OBJECTIVES: Upon completion of the course, a student will be able to:

  1. Describe the types and formats of government information published by the three levels of gov’t
  2. Identify the challenges of reference work with, collection management of and classification of local, provincial, and federal Canadian gov’t information and the methods used to address those challenges

LIS 598 INTERNATIONAL GOVERNMENT & AGENCY INFORMATION

Reading List

AUDIENCE: Of interest to those working in all types of libraries, and to those who would like to know more about working in libraries outside of Canada

DATES OFFERED: March 19-21, 2010 (13 hours) Friday 6-9 p.m., Saturday 9 a.m.-5 p.m., Sunday 9 a.m. -12 noon.

INSTRUCTOR: Jane Wu. Brief Bio: Jane is a SLIS graduate who has worked as a library manager at [National] Library and Archives Canada and at the national Canadian Agricultural Library. From 1993 to 2008, she was Chief Librarian of the FAO United Nations Library in Rome. She co-edited a book published by IFLA titled Best Practices in Government Information (2008), and in 2009, she carried out a strategic planning project with an international organization in Penang, Malaysia.

COURSE GOALS: To introduce students to reference services, collection management, and classification involved with international government and international agency information, and to the human rights issues involved with access to this information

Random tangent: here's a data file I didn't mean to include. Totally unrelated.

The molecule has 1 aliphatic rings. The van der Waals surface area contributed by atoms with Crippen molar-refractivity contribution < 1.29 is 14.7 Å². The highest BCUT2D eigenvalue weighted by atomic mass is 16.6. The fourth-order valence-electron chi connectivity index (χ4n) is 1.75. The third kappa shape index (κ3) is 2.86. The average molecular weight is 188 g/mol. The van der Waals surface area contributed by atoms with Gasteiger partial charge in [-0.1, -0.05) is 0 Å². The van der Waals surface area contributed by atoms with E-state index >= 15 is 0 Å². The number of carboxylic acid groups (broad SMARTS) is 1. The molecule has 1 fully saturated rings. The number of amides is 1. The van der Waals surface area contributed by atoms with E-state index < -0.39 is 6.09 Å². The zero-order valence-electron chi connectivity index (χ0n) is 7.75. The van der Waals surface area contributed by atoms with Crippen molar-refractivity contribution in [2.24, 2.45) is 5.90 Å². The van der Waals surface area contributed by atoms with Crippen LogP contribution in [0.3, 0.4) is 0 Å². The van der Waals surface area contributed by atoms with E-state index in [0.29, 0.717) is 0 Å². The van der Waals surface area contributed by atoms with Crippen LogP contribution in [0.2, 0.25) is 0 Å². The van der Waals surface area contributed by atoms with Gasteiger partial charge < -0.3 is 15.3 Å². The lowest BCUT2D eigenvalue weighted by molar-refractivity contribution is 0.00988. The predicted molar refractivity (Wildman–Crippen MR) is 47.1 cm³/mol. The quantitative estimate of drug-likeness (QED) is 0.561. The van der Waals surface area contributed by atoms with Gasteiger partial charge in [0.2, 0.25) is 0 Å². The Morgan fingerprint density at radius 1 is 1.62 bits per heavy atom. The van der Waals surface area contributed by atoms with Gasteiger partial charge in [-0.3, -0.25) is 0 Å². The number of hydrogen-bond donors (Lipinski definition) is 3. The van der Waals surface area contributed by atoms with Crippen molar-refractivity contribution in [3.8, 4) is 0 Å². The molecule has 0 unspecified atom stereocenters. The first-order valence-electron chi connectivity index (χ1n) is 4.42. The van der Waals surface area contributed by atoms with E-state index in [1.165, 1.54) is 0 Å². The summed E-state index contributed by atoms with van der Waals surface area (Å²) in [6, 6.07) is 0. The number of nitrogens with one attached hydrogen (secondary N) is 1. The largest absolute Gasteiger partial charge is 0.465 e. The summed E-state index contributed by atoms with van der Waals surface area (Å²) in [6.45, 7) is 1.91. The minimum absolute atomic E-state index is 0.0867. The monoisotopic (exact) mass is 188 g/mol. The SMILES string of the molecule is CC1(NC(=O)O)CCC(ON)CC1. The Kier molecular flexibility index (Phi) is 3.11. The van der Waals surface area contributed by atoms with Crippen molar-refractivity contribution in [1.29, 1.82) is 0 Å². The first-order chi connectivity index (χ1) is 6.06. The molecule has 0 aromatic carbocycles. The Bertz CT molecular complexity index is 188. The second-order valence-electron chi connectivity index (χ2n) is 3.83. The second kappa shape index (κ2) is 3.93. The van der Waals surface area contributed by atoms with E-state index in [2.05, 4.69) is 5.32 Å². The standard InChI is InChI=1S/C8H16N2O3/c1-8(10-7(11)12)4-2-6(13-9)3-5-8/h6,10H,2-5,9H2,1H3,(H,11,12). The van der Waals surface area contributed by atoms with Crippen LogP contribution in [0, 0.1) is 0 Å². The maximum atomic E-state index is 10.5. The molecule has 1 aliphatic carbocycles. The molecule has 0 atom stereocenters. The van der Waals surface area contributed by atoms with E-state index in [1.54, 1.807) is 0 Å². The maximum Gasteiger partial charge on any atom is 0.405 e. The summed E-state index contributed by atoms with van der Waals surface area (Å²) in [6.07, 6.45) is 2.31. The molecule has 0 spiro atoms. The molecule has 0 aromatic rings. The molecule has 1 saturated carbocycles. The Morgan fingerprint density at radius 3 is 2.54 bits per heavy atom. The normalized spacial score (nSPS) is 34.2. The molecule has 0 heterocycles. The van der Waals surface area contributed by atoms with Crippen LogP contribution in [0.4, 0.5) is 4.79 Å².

OBJECTIVES: Upon completion of the course, a student will be able to:

  1. Describe various aspects, similarities, and differences in gov’t information published by selected countries other than Canada
  2. Identify the challenges of reference work with, collection management of and classification of international government and agency information and the methods used to address those challenges
  3. Discuss the barriers to equitable access to gov’t and international agency information in selected countries, and the political and human rights elements associated with those barriers